I have inserted this note rather because it seems to have been the writer's favourite, than because it is of much value. It explains what no reader has found difficult, and, I think, explains it wrong.

JOHNSON
s And Danger serves among them.] Could one easily believe,
that a writer, who had, but immediately before, funk fo low in
his expression, should here rise again to a height so truly fublime?
where, by the noblest stretch of fancy, Danger is personalized as
serving in the rebel army, and shaking the established govern.

WARBURTON.
Chaucer, Gower, Skelton, and Spenser, have personified
Danger. The first, in his Romaunt of the Rose; the fecond, in
his fifth book De Confeffione Amantis; the third in his Bouge of
Court:

“ With that, anone out start dangerc.".
and the fourth, in the ioth Canto of the fourth book of his
Faery Queen, and again in the fifth book and the ninth Canto,

STEEVENS. - front but in that file] I am but primus inter pares.

I am but first in the row of counsellors. JOHNSON,

O

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You

You know no inore than others : but

you

fraine Things, that are known alike ; which are not whole,

fome
To those which would not know them, and yet must
Perforce be their acquaintance. These exactions,
Whereof my sovereign would have note, they are
Most pestilent to the hearing; and, to bear them,
The back is sacrifice to the load. They say,.
They are devis'd by you ; or else you suffer
Too hard an exclamation,

King. Still exaction !
The nature of it? In what kind, let's know,
Is this exaction?

Queen. I am much too venturous
In tempting of your patience ; but am bolden'd
Under your promis’d pardon, The subject's grief
Comes through comınissions, which compel from

each The fixth part of his substance, to be levy'd Without delay ; and the pretence for this Is nam’d, your wars in France : This makes bold

mouths : Tongues spit their duties out, and cold hearts freeze Allegiance in them; their curses now, Live where their prayers did; and it's come to pass, That tractable obedience 7 is a flave To each incensed will. I would, your highness Would give it quick confideration, for & There is no primer business.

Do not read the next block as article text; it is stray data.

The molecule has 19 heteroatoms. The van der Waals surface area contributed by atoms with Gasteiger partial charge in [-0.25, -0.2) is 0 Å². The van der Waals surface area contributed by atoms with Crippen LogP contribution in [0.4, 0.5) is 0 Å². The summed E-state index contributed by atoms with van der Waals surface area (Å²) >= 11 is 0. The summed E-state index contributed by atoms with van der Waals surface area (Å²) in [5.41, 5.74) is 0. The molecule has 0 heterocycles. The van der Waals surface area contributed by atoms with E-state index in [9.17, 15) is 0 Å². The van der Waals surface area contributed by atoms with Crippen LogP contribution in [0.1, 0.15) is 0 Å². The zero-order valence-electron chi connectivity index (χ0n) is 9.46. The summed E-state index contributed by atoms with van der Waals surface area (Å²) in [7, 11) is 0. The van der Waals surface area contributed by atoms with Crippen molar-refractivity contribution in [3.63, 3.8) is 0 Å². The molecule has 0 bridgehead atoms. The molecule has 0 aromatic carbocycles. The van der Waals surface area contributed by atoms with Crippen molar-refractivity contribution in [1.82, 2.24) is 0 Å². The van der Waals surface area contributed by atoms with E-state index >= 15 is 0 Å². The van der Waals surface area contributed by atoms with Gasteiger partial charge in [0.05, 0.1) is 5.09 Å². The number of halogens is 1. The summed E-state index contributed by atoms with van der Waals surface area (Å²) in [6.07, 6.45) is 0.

King:

7

-trackable obedience &c.} i.e. those who aţe tractable and obedient must give way to others who are angry. MUSGRAVE.

There is no primer business.) In the old edition :

There is no primer baseness. The queen is here complaining of the suffering of the commons ; which, the suspects, arose from the abuse of power in some great men. But she is very reserved in speaking her thoughts concern. ing the quality of it. We may be affured then, that she did not, in conclufion, call it the highest baseness; but rather made use of

a word

King. By my my life,
This is against our pleasure.

Wol. And for me,
I have no further gone in this, than by
A single voice; and that not past me, but
By learned approbation of the judges. If I am
Traduc'd by ignorant tongues,—which neither know
My faculties, nor person, yet will be
The chronicles of my doing,-- let me say,
'Tis but the fate of place, and the rough brake
That virtue must go through. We must not stint)
Our necessary actions, in the fear
To cope malicious censurers; which ever,
As ravenous fishes, do a vessel follow
That is new trimm'd; but benefit no further
Than vainly longing. What we oft do best,
By fick interpreters, once weak ones', is

1

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a word that could not offend the cardinal, and yet would incline
the king to give it a speedy hearing. I read therefore :

There is no primer business.
i.c, no matter of state that more earnestly presses a dispatch.

WARBURTON,
9 We muf not ftint] To stint is to stop, to retard. Many in.
stances of this sense of the word are given in a note on the first
act of Romeo and Juliet. STEEVENS.

To cope-) To engage with; to encounter. The word is still used in some counties. Johnson.

By fick &c.] The old edition reads :

By fick interpreters, (once weak ones) is I do not know that the old reading ought to be restored, but it may be noted, JOHNSON,

The modern editors read or weak ones ; but once is not unfrequently used for sometime, or at one time or other, among our ancient writers. So, in the 13th Idea of Drayton :

" This diamond fall once consume to dust." Again, in the Merry Wives of Windsor :-“I pray thee once tonight give my sweet Nan this ring." STEEVENS.

Not ours,